SAN FRANCISCO, CA (July 25, 2005) --Businesses that hire young employees for the summer need to keep workplace relationships on ice, say attorneys with Littler Mendelson, the nation's largest employment and labor law firm. With a hormonally charged staff, often supervised by only slightly more mature bosses, hookups can happen faster than you can say, "Want fries with that?"
Midsummer can be a particularly dangerous time for employers and sexual harassment claims. Co-workers have gotten to know each other. They know to whom they are attracted, and they have had time to conveniently forget the employer's expectations stated during orientation.
"Young people may be less sensitive to the legal liabilities of their words and actions," said Paul Kennedy, a shareholder in Littler Mendelson's Washington D. C. office. "In school, 'playing around' might lead to detention. In the workplace, it can trigger complaints and even lawsuits."
The issue is a rising concern. The Equal Employment Opportunity Commission filed four times as many lawsuits on behalf of teen workers during fiscal year 2004 than in 2001. The majority of those cases involved sexual harassment.
Kennedy suggests employers:
- Vigilantly train seasonal workers
- Cite examples of acceptable and unacceptable workplace behaviors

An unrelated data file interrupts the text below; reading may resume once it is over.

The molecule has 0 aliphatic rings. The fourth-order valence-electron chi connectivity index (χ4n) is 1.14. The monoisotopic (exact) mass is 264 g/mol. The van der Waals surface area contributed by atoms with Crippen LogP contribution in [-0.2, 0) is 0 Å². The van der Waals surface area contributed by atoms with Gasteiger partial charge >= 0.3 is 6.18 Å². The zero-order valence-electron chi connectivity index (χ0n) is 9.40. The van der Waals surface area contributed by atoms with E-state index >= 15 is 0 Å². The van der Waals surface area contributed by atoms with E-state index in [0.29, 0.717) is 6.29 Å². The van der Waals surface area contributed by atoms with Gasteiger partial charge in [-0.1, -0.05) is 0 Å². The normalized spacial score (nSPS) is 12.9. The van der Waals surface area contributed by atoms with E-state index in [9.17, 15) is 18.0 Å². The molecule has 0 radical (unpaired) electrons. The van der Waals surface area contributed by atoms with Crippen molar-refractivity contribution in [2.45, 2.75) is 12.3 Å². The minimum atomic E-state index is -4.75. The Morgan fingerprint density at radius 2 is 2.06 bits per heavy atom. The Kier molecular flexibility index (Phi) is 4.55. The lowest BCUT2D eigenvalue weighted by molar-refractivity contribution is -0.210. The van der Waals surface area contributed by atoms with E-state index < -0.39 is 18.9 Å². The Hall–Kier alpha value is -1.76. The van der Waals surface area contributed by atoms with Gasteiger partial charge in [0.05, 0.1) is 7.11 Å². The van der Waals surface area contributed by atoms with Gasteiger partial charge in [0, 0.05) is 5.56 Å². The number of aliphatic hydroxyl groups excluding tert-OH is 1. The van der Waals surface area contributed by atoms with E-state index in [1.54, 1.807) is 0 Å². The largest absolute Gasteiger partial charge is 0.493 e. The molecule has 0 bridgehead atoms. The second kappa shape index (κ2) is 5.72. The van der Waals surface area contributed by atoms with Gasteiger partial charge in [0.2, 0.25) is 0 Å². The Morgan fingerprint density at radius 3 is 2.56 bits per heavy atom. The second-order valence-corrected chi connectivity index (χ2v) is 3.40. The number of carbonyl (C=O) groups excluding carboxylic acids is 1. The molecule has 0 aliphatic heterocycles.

- Pay particular attention to policies involving appropriate touching between coworkers
- Retrain or remind employees about company policies to ensure continued compliance.
First jobs and first loves carry high expectations, and for employers, potentially high costs. Proper fraternization guidelines and training can keep staff members happy, the cash register ringing and legal trouble at bay during this summer of love.
About Littler Mendelson
With more than 400 attorneys and 28 offices in major metropolitan areas nationwide, Littler Mendelson is the largest law firm in the United States devoted exclusively to representing management in employment, employee benefits and labor law matters. The firm's client base ranges from Fortune 500 companies to small-business owners. Established in 1942, the firm has litigated, mediated and negotiated some of the most influential cases and labor contracts in the nation's history. For more information, visit www.littler.com.